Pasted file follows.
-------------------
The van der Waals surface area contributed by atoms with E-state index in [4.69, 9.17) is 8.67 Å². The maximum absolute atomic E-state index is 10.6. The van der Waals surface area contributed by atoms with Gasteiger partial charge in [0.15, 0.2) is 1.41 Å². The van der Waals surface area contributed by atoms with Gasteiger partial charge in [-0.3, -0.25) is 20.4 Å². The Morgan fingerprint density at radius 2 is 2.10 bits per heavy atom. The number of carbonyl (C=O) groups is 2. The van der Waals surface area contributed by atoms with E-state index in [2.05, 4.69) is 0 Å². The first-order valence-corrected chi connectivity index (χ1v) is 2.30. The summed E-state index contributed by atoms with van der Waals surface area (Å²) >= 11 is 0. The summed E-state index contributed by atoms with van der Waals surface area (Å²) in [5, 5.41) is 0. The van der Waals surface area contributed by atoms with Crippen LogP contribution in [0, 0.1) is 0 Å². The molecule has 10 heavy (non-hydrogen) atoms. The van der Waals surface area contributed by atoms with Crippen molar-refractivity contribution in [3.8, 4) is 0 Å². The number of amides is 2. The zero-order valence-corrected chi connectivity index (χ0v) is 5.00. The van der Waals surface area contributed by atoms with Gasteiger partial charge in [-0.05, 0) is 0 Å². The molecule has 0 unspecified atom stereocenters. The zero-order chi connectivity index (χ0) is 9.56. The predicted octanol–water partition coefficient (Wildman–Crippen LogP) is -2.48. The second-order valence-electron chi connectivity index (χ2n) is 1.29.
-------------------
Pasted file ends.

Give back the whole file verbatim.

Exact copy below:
The van der Waals surface area contributed by atoms with E-state index in [4.69, 9.17) is 8.67 Å². The maximum absolute atomic E-state index is 10.6. The van der Waals surface area contributed by atoms with Gasteiger partial charge in [0.15, 0.2) is 1.41 Å². The van der Waals surface area contributed by atoms with Gasteiger partial charge in [-0.3, -0.25) is 20.4 Å². The Morgan fingerprint density at radius 2 is 2.10 bits per heavy atom. The number of carbonyl (C=O) groups is 2. The van der Waals surface area contributed by atoms with E-state index in [2.05, 4.69) is 0 Å². The first-order valence-corrected chi connectivity index (χ1v) is 2.30. The summed E-state index contributed by atoms with van der Waals surface area (Å²) >= 11 is 0. The summed E-state index contributed by atoms with van der Waals surface area (Å²) in [5, 5.41) is 0. The van der Waals surface area contributed by atoms with Crippen LogP contribution in [0, 0.1) is 0 Å². The molecule has 10 heavy (non-hydrogen) atoms. The van der Waals surface area contributed by atoms with Crippen molar-refractivity contribution in [3.8, 4) is 0 Å². The number of amides is 2. The zero-order valence-corrected chi connectivity index (χ0v) is 5.00. The van der Waals surface area contributed by atoms with Gasteiger partial charge in [-0.05, 0) is 0 Å². The molecule has 0 unspecified atom stereocenters. The zero-order chi connectivity index (χ0) is 9.56. The predicted octanol–water partition coefficient (Wildman–Crippen LogP) is -2.48. The second-order valence-electron chi connectivity index (χ2n) is 1.29.